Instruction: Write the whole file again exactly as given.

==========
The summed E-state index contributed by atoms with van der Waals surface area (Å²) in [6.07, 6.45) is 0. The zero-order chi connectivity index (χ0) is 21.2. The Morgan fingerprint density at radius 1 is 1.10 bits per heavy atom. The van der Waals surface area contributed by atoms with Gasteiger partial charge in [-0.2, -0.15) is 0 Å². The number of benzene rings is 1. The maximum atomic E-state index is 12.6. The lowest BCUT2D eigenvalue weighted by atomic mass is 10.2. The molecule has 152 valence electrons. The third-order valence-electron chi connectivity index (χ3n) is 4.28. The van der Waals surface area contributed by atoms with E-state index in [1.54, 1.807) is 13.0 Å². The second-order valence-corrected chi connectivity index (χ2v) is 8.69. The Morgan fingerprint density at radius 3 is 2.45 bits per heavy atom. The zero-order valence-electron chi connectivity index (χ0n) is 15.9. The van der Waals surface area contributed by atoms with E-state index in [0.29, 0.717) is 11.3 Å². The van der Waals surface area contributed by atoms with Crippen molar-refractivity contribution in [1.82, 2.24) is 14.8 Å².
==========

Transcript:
The summed E-state index contributed by atoms with van der Waals surface area (Å²) in [6.07, 6.45) is 0. The zero-order chi connectivity index (χ0) is 21.2. The Morgan fingerprint density at radius 1 is 1.10 bits per heavy atom. The van der Waals surface area contributed by atoms with Gasteiger partial charge in [-0.2, -0.15) is 0 Å². The number of benzene rings is 1. The maximum atomic E-state index is 12.6. The lowest BCUT2D eigenvalue weighted by atomic mass is 10.2. The molecule has 152 valence electrons. The third-order valence-electron chi connectivity index (χ3n) is 4.28. The van der Waals surface area contributed by atoms with E-state index in [1.54, 1.807) is 13.0 Å². The second-order valence-corrected chi connectivity index (χ2v) is 8.69. The Morgan fingerprint density at radius 3 is 2.45 bits per heavy atom. The zero-order valence-electron chi connectivity index (χ0n) is 15.9. The van der Waals surface area contributed by atoms with E-state index in [0.29, 0.717) is 11.3 Å². The van der Waals surface area contributed by atoms with Crippen molar-refractivity contribution in [1.82, 2.24) is 14.8 Å².